She can recall almost every day back to age seven. In her earliest memories, she’s still a baby.
For decades Henner—nicknamed the Memory Kid and Univac, after an early computer—sought the perfect analogy to explain her baffling memory. “You know how a card catalog works?” she used to say. When VHS tapes became commonplace, she talked about a tape that she could cue. Then the DVD was invented, and she had the perfect metaphor: her brain had a scene selection function.
When she thinks of a certain year—say, 1976—the major dates come in first. “I see, oh yeah, Christmas was on a Saturday. My birthday was on a Tuesday. And it just starts filling in, filling in, filling in,” she says. “Simultaneous little videos are playing next to each other, all these 365 days—well, that year, 366. Some of them are a little dark and haven’t come in fully yet, but if I sat here for like 15 minutes, I could do every day of 1976.”
Henner is one of only 33 known cases of highly superior autobiographical memory (HSAM) in the world. Originally called hyperthymesia (a term Henner doesn’t like because it sounds like a malady), HSAM was identified by James McGaugh, professor of neurobiology at the University of California, Irvine, in 2006. Its two defining characteristics, McGaugh wrote in the journal Neurocase: “the person spends an abnormally large amount of time thinking about his or her personal past” and “the person has an extraordinary capacity to recall specific events from their personal past.”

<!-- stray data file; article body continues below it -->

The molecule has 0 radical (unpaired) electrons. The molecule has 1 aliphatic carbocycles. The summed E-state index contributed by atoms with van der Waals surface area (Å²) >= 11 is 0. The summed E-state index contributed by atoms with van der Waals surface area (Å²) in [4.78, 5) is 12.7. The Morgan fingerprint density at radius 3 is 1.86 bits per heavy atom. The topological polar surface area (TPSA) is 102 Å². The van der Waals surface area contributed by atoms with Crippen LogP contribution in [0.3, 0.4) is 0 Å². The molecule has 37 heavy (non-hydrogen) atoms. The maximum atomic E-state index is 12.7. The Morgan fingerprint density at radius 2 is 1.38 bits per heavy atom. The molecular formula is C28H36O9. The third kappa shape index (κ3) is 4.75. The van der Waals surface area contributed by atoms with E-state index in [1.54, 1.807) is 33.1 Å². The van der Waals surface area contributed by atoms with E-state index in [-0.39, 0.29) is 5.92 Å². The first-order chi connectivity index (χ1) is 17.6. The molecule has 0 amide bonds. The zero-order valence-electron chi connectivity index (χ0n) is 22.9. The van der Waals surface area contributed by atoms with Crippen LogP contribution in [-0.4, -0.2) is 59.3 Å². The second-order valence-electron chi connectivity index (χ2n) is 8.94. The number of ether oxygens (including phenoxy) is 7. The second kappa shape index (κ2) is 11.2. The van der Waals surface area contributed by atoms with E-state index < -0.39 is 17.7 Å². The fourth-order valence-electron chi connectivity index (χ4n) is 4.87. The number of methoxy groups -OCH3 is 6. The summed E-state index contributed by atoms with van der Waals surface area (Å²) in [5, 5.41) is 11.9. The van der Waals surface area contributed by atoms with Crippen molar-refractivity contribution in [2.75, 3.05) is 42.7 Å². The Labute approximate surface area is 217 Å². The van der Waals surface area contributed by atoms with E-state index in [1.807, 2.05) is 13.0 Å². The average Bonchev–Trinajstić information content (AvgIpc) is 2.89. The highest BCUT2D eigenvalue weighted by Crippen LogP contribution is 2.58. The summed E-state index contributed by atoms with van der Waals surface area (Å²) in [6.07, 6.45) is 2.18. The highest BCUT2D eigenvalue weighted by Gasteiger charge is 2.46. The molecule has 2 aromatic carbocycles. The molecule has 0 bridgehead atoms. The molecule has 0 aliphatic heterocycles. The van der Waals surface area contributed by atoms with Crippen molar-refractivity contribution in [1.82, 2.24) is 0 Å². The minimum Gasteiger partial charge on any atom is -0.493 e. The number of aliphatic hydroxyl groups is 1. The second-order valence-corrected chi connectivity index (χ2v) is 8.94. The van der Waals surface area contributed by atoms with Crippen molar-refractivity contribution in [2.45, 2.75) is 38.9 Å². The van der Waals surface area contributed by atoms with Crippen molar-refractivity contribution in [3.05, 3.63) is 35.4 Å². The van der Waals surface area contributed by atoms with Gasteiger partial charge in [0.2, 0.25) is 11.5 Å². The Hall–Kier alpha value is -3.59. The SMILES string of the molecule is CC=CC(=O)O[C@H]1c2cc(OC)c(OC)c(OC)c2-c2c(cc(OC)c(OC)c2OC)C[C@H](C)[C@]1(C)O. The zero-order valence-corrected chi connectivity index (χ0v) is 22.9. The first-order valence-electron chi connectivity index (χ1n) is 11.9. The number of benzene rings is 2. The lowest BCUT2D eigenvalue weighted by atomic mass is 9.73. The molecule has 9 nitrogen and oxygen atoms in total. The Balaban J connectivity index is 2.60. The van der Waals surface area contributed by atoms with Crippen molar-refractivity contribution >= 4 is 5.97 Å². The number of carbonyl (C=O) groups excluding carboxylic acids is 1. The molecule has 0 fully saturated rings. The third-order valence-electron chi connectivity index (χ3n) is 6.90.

When McGaugh’s team scanned Henner’s brain, they found that several regions related to memory were much larger than normal. They also tested Henner by giving her ten random dates throughout her lifetime (beginning at age 15) and asking her the day of the week, what she did, and a public event that happened within a month. Henner received a perfect score.
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